Course Descriptions

Spring 2016 Class Descriptions

Washington DC Externship Program (Gail Heriot)

7 credit(s), P/F Graded
Requirement(s): Skills
Concentration(s): Employment and Labor Law (JD), Health Law (JD)

The University of San Diego School of Law offers a unique educational experience that enables students to work in a semester-long externship in Washington, D.C. The USD Law Washington D.C. Externship Program is an experiential way of understanding the role of government, public policy or agency lawyers or advocates in our legal system. Students who work in government or related entities in Washington, D.C. will ultimately acquire an enhanced perspective and more sophisticated view of the role of government in law and society. Under the program, students will work, under supervision of an on-site attorney, for a government, or public interest agency, non-profit trade association or think tank, or with a judge; students will also be enrolled in a program of graded coursework. In addition to practical legal training, the program allows students to cement new professional contacts and enhance their professional profile. This internship begins January 4, 2016. The program will initially be offered in Spring 2013 for up to 20 students. Second and third year students in good academic standing may apply. (Students within the academic supervision program must receive permission to apply for the program from the Assistant Dean for JD Student Affairs). Applicants should inquire about implications of an externship with respect to other law school activities (e.g., law review and law journal writing, moot court, clinical opportunities, spring recruiting, etc.) Students will earn 12 credits under the program. Seven pass/fail credits will be earned through the work component of the externship. (Students work 60 hours per unit of credit.) Five graded credits will be earned in: (a) a two–credit, two-week intensive course on administrative law, agency practice, or legislative process offered in Washington, D.C., prior to the students taking up their agency work; and (b) a three-credit course that meets weekly and has a final exam and fully complies with ABA standards for academic supervision and instruction. Students must enroll for all components of the Washington, D.C., program. It is recommended that students work together with Career Services to locate semester-long placements based on individual student interests and career aspirations. The Dean’s office determines the suitability of the placement. Students enrolling in the program will pay all standard tuition and fees required by the law school. Students must enroll in the program by November 1, 2015. If you are interested in enrolling, please fill out a short application expressing interest. You will be contacted by Career Services to help coordinate your placement.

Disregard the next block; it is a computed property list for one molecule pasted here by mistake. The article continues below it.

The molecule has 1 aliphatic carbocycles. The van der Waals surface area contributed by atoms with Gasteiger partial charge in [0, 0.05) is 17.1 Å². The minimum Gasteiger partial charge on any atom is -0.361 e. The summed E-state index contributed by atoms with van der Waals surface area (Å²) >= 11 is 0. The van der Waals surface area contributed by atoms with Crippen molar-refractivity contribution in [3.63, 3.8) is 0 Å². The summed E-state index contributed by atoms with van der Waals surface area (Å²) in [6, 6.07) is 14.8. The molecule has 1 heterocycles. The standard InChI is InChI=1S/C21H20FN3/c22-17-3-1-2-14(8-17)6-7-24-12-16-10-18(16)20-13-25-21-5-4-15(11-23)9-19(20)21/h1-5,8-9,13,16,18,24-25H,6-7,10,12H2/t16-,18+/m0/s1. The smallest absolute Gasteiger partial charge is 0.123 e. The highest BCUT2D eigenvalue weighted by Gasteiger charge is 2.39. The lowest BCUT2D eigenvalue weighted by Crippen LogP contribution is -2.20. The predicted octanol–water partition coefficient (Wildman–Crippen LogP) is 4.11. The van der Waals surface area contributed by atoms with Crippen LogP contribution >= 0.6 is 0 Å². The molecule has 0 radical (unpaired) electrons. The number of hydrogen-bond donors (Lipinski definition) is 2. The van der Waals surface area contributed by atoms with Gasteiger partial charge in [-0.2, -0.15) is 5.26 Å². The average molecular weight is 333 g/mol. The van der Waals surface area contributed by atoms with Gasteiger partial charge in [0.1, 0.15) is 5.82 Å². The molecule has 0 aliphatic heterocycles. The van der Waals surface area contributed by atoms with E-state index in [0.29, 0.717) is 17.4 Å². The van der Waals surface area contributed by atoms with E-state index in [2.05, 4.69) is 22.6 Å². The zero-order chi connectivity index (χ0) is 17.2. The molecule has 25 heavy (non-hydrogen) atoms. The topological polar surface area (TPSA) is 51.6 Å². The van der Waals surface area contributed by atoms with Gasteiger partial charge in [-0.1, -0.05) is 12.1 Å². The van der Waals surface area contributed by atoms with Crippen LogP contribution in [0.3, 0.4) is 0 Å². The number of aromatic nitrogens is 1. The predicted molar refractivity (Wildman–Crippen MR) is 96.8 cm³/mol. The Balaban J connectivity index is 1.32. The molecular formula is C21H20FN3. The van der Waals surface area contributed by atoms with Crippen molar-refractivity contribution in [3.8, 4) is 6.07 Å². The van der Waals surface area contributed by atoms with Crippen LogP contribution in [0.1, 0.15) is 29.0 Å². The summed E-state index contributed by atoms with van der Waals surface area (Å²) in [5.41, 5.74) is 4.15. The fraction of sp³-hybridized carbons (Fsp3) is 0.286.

Note: There are limitations on JD concentration eligibility. Please check the JD concentration web pages for more information. Email the Office for Law Student Affairs to find out if your work qualifies for the concentration.
Additional Information:JD Concentrations Web Page, Email Law Student Affairs

White Collar Crime (Jason A. Forge, Eric J. Beste)